“KHAN!!! KHAN!!! KHAAAAAAAAN!!!” And now every TV show and movie that ever quoted that line suddenly makes sense. I first heard about The Wrath of Khan from Seinfeld, when Kramer was learning Karate, so I was really looking forward to this one. Also, most “Trekkies” consider this movie to be the best Star Trek anything that ever existed. Does that mean it’s all downhill from here? I hope not, because if I wasn’t hooked before, I sure am now.
Admiral James T. Kirk (William Shatner) is starting to feel his age: having yet another birthday, being at the top of his profession, and receiving much-needed reading glasses from Bones (DeForest Kelley). He accompanies the Enterprise on a training mission for young new recruits commanded by Captain Spock (Leonard Nimoy). And that’s when his past comes back to haunt him in the form of Khan (Ricardo Montalban), the genetically-engineered superhuman Kirk left stranded on a dead planet 15 years prior. Khan hijacks another starship with what’s left of his crew and exacts revenge on Kirk, the Enterprise, and anyone else who gets in his way.
After Star Trek: The Motion Picture, anything would feel like The Godfather by comparison, but that doesn’t stop this movie from being fantastic. Khan may seem like an odd choice for a movie villain since the single episode he was in was good but hardly the best. Still, this is an extremely well-crafted movie, juggling multiple themes and interweaving them in a way that creates real growth for Kirk and the Enterprise crew. And while Gene Roddenberry was famously kept at arm’s length for this entry because of his constant meddling on the abysmal first movie, it was actually for the best as this movie successfully brings the magic of ‘60’s TV era into the ‘80’s movie era.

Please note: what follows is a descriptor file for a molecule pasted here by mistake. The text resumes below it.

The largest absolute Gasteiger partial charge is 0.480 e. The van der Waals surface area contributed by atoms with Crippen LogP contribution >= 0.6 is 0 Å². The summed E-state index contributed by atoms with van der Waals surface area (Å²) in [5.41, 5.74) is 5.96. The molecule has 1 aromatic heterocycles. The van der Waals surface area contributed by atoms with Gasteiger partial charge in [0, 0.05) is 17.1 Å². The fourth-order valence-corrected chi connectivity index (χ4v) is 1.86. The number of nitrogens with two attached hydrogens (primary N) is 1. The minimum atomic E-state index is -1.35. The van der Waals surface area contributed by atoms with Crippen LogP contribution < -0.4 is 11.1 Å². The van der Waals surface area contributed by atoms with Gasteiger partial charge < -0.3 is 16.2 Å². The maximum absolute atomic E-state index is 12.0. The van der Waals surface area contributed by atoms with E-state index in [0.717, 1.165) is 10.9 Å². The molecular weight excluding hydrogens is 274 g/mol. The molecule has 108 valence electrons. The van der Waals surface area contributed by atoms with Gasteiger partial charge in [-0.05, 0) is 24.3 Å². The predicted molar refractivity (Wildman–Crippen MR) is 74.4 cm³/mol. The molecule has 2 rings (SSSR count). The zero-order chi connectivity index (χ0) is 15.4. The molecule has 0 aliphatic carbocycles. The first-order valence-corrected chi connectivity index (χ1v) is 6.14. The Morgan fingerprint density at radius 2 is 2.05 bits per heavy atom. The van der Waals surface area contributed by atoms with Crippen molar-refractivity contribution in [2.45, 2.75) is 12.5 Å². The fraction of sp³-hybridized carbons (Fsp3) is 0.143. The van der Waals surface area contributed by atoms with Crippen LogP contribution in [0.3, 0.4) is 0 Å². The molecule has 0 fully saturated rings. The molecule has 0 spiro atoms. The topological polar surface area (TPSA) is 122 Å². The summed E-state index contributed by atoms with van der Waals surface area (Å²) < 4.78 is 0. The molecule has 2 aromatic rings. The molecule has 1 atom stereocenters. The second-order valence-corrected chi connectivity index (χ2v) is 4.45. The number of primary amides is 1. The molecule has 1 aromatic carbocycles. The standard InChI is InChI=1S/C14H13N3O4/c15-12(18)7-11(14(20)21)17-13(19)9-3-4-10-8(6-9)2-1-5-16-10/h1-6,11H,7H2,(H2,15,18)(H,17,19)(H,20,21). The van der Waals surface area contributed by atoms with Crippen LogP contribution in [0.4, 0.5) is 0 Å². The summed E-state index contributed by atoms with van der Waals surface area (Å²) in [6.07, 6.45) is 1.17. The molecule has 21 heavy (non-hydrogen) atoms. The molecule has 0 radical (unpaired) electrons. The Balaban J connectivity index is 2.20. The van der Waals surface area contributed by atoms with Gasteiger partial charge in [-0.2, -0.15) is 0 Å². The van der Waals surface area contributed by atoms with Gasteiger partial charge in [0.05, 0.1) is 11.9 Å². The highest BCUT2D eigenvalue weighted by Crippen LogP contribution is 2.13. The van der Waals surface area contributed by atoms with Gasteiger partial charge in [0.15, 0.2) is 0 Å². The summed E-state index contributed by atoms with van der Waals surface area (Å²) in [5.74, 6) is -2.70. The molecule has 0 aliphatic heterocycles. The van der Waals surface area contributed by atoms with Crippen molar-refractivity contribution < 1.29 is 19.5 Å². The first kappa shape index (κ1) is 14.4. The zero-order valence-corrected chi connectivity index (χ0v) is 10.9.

Well-known egomaniac William Shatner may have a reputation behind the scenes, but he nevertheless delivers his best performance (so far) in this movie. Kirk has always been a likable leader, but in this movie he’s at his most human. Feeling the vulnerability of his age, the helplessness against Khan, responsibility towards the trainees, and the revelation that he has a son, he’s very much a changed man by the end. A better man, even, and he displays this humanness from start to finish. Were I not already a big fan of Kirk, this single movie would surely have made me one.
The final moments in the movie are very poignant. (And if you’ve seen X-Men 2, you may notice a little something.) Maybe they should have ended the Star Trek franchise here. It seems like it still hasn’t been topped in 34 years (and counting), but that may be a matter of opinion. There’s so much more Star Trek out there, and this movie may be the main reason for it. With a cancelled TV show in the 60’s, a cancelled animated series in the 70’s, and a lackluster first movie 3 years prior, The Wrath of Khan skyrocketed Star Trek into one of the most successful cinematic and television franchises in history.
4 out of 5